Can it be vented out an existing chimney? Is this an ideal way to vent this type stove?

Thanks!
Greg
You can't beat a St Croix Auburn as far as efficiency They have to be started using pellets but that is easy then you have to drop the clinker out of the pot which isn't hard. But its big advantage is its efficiency. It is designed to capture more of the heat put of the exhaust then many other stoves. They are very reasonable in price also. The St Croix is best cleaned by using a leaf blower sucking out the soot through the exh pipe. So connecting it to a regular chimney isn't the best idea. I have a Bixby going into a clay lined brick stove and that works good. I also have a Bixby going into a 36 inch pipe out the wall with a 90 degree elbow so strong winds cant push smoke into the house.
Make sure you get a multifuel stove which will burn corn. Some pellet stoves will burn a blend but they aren't designed for corn. I think the St Croix is built in Nebraska so there should be dealers in your state.
Truth be known most corn pellet stove owners do their own cleaning and repair. as you are reading this you can see other people will have the stove you are looking at and will help you get yours going.
Generally the furnace type use to much fuel. Truthfully you could buy a lp stove cheaper and have less problems so if you don't have time to be cleaning the stove I would go with lp and forget about burning corn. 12-14 years ago you could buy corn for 1.25 a bushel and fuel oil was 4.00 a gallon. You could pay for a good stove in one year. Now its a lot different and the pay back is longer.
 
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drizler

Minister of Fire
Nov 20, 2005
998
Chazy, NY 12921
I have a Countryside and burned corn until they drove it sky high with ethanol. I never could see a bit of difference between corn and pellets when it comes to warmth, nada. Now I’m talking corn by the pickup load straight off the farm. Corn does light harder and can be a little harder to keep going.
The big thing you will find is the corrosion corn causes near the vent. It tosses a lot of nasty fallout that sticks like gangbusters and is very corrosive. It will stain permanently vinyl and corrode aluminum facia, THESE THINGS I PROMISE YOU
Now if you vent through the roof I never noticed any damage or discoloration of dark shingles. That’s why I yanked my direct vent on year 2 and went up through the roof. Shingles are unaffected but I would think hard if I had a steel roof especially a colored one.
You can use galvanized flue but it better have a stainless liner. I’d also be aware of what’s right nearby on the prevailing downwind side within 15-20’. It’s also a good idea for longevity sake to pull and clean annually the whole flue. Leave it too long and nothing is ever going to come apart. Also be careful where you dump the ash, it kills the grass.
Klinker or grinder type stove? Just be aware that grinder auger makes as much noise as the rest of the stove ( on top of that noise).
Hauling your own: Get it by the bag bagged fine. Haul your own cheaper more painful. You can easily line your tuck bed with blue tarp. MAKE SURE to run it up over the back of tailgate so it covers the big crack along the bottom of the gate. A ton fits nicely in an 8’ box. I used to fill up from the grain bin just like the semi trucks. Park under the chute preferably on a windy day. Blows much of the powder away and there’s a LOT of powder. Nobody makes any attempt to clean it anymore. I cleaned mine after with a snow shovel pouring it down 2 2x4s with a 2’ wide piece of 1/8” hardware cloth stapled loosely to it so it formed a shallow trough . The thing just had a cross piece at each end, That cleans it really well and it ends up in a pile at the end of the trough. Shovel it in barrels buckets whatever to store.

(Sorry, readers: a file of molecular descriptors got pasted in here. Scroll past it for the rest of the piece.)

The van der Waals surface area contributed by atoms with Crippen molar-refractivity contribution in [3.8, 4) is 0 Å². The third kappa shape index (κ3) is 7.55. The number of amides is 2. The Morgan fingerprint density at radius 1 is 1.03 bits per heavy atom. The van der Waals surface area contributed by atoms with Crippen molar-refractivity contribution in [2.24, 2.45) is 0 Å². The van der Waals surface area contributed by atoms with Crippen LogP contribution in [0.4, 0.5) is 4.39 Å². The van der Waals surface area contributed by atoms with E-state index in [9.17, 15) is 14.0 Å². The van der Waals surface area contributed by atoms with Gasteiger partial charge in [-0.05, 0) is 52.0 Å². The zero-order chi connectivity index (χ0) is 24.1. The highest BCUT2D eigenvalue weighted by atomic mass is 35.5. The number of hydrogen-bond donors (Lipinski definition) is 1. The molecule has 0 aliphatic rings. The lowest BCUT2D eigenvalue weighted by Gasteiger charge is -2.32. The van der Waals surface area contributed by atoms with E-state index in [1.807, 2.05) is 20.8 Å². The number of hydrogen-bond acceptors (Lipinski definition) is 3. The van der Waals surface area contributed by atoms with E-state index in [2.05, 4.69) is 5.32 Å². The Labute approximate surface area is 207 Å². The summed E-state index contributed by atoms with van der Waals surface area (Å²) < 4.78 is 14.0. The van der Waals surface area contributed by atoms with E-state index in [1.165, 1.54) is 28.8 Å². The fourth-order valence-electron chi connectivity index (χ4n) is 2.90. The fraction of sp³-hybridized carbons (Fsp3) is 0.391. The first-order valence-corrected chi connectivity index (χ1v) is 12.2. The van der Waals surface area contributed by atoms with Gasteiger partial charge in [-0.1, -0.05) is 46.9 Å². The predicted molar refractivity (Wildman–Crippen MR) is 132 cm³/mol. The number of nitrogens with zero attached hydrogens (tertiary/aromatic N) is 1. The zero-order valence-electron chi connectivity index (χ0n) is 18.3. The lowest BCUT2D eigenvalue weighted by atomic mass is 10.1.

If you re getting it off a farmer have him be sure to turn up the blower so there is less dusty debris to deal with. that will save lots of dirty work.
Anything else I can help with let me know. These days I’m back on oil/ electric . Pellets too high and the corn is in my gas tank ..


Sent from my iPad using Tapatalk
 
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Watcher1

Member
Sep 11, 2014
150
Ironton WI
You can't beat a St Croix Auburn as far as efficiency They have to be started using pellets but that is easy then you have to drop the clinker out of the pot which isn't hard. But its big advantage is its efficiency. It is designed to capture more of the heat put of the exhaust then many other stoves. They are very reasonable in price also. The St Croix is best cleaned by using a leaf blower sucking out the soot through the exh pipe. So connecting it to a regular chimney isn't the best idea. I have a Bixby going into a clay lined brick stove and that works good. I also have a Bixby going into a 36 inch pipe out the wall with a 90 degree elbow so strong winds cant push smoke into the house.
Make sure you get a multifuel stove which will burn corn. Some pellet stoves will burn a blend but they aren't designed for corn. I think the St Croix is built in Nebraska so there should be dealers in your state.
Truth be known most corn pellet stove owners do their own cleaning and repair. as you are reading this you can see other people will have the stove you are looking at and will help you get yours going.
Generally the furnace type use to much fuel. Truthfully you could buy a lp stove cheaper and have less problems so if you don't have time to be cleaning the stove I would go with lp and forget about burning corn. 12-14 years ago you could buy corn for 1.25 a bushel and fuel oil was 4.00 a gallon. You could pay for a good stove in one year. Now its a lot different and the pay back is longer.
Rona you never said anything about the pc45. And on that note my magnum 3500 that has been very good decided to give me all kinds of issues during this real cold spell. That being said I have the PC45 that I bought this spring all cleaned up and ready to install but not happing till we get a warm up here/ unless this 3500 keeps going LOL. I just am concerned with having to start to learn a new unit right now.
 

Watcher1

Member
Sep 11, 2014
150
Ironton WI
I have been researching getting a corn stove to help heat the brick ranch home (~1,500 square feet) I purchased a couple years ago. I have easy access to plenty of corn with our neighbor farming about 1,300 acres of corn and beans.